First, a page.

Suggestions for Treats That Aren’t So Sweet
The sky is inky black. The only sources of light are the moon, the stars and the friendly porch lights dotting the neighborhood. Under the cover of darkness, tiny goblins and witches prowl; storybook characters and superheroes scurry from house to house. Their sacks of sweet treats grow heavier with each stop.
One princess, her sneakers visible beneath a gossamer gown, rings a doorbell. Her cry of “Trick or treat!” turns into a horrified gasp as she sees the treats in store at this house: a basket full of toothbrushes.
For a sweet-toothed child on Halloween, being health-conscious is hardly the top priority. For parents, keeping kids healthy and happy can be a struggle. How can you find the perfect balance?
The first step is to have a plan. Purchase candy just before Halloween — instead of weeks in advance — to ensure that the chocolate doesn’t disappear before the big day. Sit down to a healthy meal before trick-or-treating, so kids will be full and less inclined to overindulge later that evening.
The holiday can also be an opportunity to teach children about portion control. Grazing on sweets over the course of several hours is much worse for your teeth than enjoying it in one sitting. When eating lots of candy at once, acid builds up in the mouth but is eventually neutralized by saliva; with grazing, the acid exposure is constant and too great for saliva to neutralize. In other words, continuous consumption can lead to cavities. Decide how many Twix bars to eat now, and save the rest in the freezer — out of sight, out of mind.
When choosing your own treats to hand out, consider healthier options. While it may be tempting to create a wholesome homemade snack, parents will be wary of anything that’s not prepackaged and sealed. Instead, try single-serving packs of trail mix: The nuts provide protein and healthy fats. Mini-boxes of raisins are sweet without any added sugar.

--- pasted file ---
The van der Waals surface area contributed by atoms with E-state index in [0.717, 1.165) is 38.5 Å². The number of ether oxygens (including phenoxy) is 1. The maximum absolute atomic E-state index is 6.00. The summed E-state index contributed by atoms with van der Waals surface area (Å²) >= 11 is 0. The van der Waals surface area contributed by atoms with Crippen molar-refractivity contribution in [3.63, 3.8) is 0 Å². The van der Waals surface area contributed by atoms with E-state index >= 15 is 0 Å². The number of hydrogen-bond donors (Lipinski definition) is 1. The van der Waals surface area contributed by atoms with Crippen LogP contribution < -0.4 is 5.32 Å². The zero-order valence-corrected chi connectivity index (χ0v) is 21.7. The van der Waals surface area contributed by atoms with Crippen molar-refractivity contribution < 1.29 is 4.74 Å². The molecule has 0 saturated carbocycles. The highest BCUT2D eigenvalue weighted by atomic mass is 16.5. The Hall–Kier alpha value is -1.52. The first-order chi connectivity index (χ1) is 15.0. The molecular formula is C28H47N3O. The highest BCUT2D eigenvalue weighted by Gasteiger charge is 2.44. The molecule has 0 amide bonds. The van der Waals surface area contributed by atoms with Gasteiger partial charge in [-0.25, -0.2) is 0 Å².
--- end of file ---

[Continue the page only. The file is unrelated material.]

“My backup this year was single-serve microwave popcorn bags,” said Chris Ginter, father of 15- and 11-year-olds.
Another option is to eliminate edibles entirely — there are plenty of non-food options more tempting than toothbrushes. Kids are sure to enjoy stickers, temporary tattoos, plastic spider rings, pencils, erasers, crayons and mini-tubs of Play-Doh.
Candy alternatives are a hit with local mom Tisha Keller’s family. “My kids fight over those,” she said.
Florida State University graduate Rachel Tullius has fond memories of another inedible substitute: “There was one house that gave out real two dollar bills instead of candy. We were always thrilled.”
If you prefer more traditional treats, you might choose to avoid artificial colors and flavors, hydrogenated fats and other potentially harmful ingredients. A variety of better-for-you alternatives are available in snack-packs at stores such as Whole Foods. Surf Sweets gummies, for example, are made with organic fruit juice and are free of the 10 most common allergens. Annie’s Homegrown Halloween Bunny Grahams are made with whole grains. Endangered Species Chocolate Halloween Treats are ethically traded, organic and non-GMO. Snyder’s of Hanover Halloween Pretzel Snack Sacks are fat free and sugar free.
Of course, a healthy lifestyle does not necessitate depriving yourself of “bad” foods. Gretchen Sunderman says a typical meal for her 9-year-old son Cole consists of things like salmon, quinoa and Brussels sprouts. Having nutritious, organic meals year-round, she and her husband are “pretty laid back about Halloween.” They check through Cole’s collected candy to make sure it’s not “open or weird looking” and let him enjoy it over the next few days.
“Honestly, I usually hide it at some point and he forgets about it,” Sunderman said. “And Mom and Dad sort of pick at it Halloween night — we all have our favorites!”
Whether you choose more wholesome snacks, non-edible alternatives or the customary candy, don’t let nutritional concerns take the fun out of the holiday. The key to a healthier Halloween is balance and moderation — and having a good toothbrush doesn’t hurt either.